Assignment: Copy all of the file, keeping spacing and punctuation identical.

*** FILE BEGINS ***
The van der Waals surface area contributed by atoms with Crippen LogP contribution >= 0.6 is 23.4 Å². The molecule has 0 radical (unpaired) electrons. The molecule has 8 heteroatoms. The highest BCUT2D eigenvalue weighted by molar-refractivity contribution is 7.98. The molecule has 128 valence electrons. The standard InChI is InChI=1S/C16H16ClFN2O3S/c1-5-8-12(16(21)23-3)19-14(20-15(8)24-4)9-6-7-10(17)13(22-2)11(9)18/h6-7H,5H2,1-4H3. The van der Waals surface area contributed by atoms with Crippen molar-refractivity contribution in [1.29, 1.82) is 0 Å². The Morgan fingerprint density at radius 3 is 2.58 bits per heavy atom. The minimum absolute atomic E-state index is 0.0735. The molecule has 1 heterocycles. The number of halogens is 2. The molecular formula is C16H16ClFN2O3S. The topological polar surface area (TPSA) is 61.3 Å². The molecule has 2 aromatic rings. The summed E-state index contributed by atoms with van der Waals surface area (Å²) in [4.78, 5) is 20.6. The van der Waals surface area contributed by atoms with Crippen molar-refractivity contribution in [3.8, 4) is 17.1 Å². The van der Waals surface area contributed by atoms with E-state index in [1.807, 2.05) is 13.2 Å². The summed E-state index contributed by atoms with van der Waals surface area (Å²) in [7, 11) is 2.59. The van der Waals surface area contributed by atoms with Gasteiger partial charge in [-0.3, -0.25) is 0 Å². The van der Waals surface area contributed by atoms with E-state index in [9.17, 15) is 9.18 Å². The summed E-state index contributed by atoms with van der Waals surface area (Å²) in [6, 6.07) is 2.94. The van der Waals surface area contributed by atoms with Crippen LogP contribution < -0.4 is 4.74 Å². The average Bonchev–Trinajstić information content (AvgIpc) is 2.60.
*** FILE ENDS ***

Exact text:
The van der Waals surface area contributed by atoms with Crippen LogP contribution >= 0.6 is 23.4 Å². The molecule has 0 radical (unpaired) electrons. The molecule has 8 heteroatoms. The highest BCUT2D eigenvalue weighted by molar-refractivity contribution is 7.98. The molecule has 128 valence electrons. The standard InChI is InChI=1S/C16H16ClFN2O3S/c1-5-8-12(16(21)23-3)19-14(20-15(8)24-4)9-6-7-10(17)13(22-2)11(9)18/h6-7H,5H2,1-4H3. The van der Waals surface area contributed by atoms with Crippen molar-refractivity contribution in [1.29, 1.82) is 0 Å². The Morgan fingerprint density at radius 3 is 2.58 bits per heavy atom. The minimum absolute atomic E-state index is 0.0735. The molecule has 1 heterocycles. The number of halogens is 2. The molecular formula is C16H16ClFN2O3S. The topological polar surface area (TPSA) is 61.3 Å². The molecule has 2 aromatic rings. The summed E-state index contributed by atoms with van der Waals surface area (Å²) in [4.78, 5) is 20.6. The van der Waals surface area contributed by atoms with Crippen molar-refractivity contribution in [3.8, 4) is 17.1 Å². The van der Waals surface area contributed by atoms with E-state index in [1.807, 2.05) is 13.2 Å². The summed E-state index contributed by atoms with van der Waals surface area (Å²) in [7, 11) is 2.59. The van der Waals surface area contributed by atoms with Gasteiger partial charge in [-0.3, -0.25) is 0 Å². The van der Waals surface area contributed by atoms with E-state index in [9.17, 15) is 9.18 Å². The summed E-state index contributed by atoms with van der Waals surface area (Å²) in [6, 6.07) is 2.94. The van der Waals surface area contributed by atoms with Crippen LogP contribution < -0.4 is 4.74 Å². The average Bonchev–Trinajstić information content (AvgIpc) is 2.60.